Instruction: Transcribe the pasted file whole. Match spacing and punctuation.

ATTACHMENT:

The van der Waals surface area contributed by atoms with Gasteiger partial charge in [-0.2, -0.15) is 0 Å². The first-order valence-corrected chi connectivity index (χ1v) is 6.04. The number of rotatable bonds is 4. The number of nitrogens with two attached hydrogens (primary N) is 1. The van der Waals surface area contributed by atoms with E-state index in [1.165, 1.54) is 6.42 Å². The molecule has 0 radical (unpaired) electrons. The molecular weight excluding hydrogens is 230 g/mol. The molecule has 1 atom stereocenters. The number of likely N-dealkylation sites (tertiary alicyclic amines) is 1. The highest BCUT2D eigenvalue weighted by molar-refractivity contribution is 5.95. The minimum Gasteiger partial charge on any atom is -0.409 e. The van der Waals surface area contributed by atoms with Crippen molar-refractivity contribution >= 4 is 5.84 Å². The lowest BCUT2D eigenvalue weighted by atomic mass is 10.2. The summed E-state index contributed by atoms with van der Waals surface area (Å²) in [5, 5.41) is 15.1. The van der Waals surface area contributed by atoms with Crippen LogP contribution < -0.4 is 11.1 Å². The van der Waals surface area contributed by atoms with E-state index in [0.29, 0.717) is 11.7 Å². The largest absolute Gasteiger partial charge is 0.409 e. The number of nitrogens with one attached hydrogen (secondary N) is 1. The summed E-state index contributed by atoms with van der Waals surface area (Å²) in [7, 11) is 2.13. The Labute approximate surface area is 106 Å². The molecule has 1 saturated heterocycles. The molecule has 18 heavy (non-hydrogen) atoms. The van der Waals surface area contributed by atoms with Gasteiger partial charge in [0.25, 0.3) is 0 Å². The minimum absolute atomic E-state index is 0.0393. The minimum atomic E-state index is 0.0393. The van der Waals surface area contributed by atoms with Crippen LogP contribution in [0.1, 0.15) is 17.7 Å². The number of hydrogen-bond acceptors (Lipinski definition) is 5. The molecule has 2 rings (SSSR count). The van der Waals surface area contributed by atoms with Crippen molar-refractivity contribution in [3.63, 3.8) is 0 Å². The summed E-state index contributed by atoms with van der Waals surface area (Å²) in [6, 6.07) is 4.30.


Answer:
The van der Waals surface area contributed by atoms with Gasteiger partial charge in [-0.2, -0.15) is 0 Å². The first-order valence-corrected chi connectivity index (χ1v) is 6.04. The number of rotatable bonds is 4. The number of nitrogens with two attached hydrogens (primary N) is 1. The van der Waals surface area contributed by atoms with E-state index in [1.165, 1.54) is 6.42 Å². The molecule has 0 radical (unpaired) electrons. The molecular weight excluding hydrogens is 230 g/mol. The molecule has 1 atom stereocenters. The number of likely N-dealkylation sites (tertiary alicyclic amines) is 1. The highest BCUT2D eigenvalue weighted by molar-refractivity contribution is 5.95. The minimum Gasteiger partial charge on any atom is -0.409 e. The van der Waals surface area contributed by atoms with Crippen molar-refractivity contribution >= 4 is 5.84 Å². The lowest BCUT2D eigenvalue weighted by atomic mass is 10.2. The summed E-state index contributed by atoms with van der Waals surface area (Å²) in [5, 5.41) is 15.1. The van der Waals surface area contributed by atoms with Crippen LogP contribution < -0.4 is 11.1 Å². The van der Waals surface area contributed by atoms with E-state index in [0.29, 0.717) is 11.7 Å². The largest absolute Gasteiger partial charge is 0.409 e. The number of nitrogens with one attached hydrogen (secondary N) is 1. The summed E-state index contributed by atoms with van der Waals surface area (Å²) in [7, 11) is 2.13. The Labute approximate surface area is 106 Å². The molecule has 1 saturated heterocycles. The molecule has 18 heavy (non-hydrogen) atoms. The van der Waals surface area contributed by atoms with Gasteiger partial charge in [0.25, 0.3) is 0 Å². The minimum absolute atomic E-state index is 0.0393. The minimum atomic E-state index is 0.0393. The van der Waals surface area contributed by atoms with Crippen LogP contribution in [0.1, 0.15) is 17.7 Å². The number of hydrogen-bond acceptors (Lipinski definition) is 5. The molecule has 2 rings (SSSR count). The van der Waals surface area contributed by atoms with Crippen molar-refractivity contribution in [3.63, 3.8) is 0 Å². The summed E-state index contributed by atoms with van der Waals surface area (Å²) in [6, 6.07) is 4.30.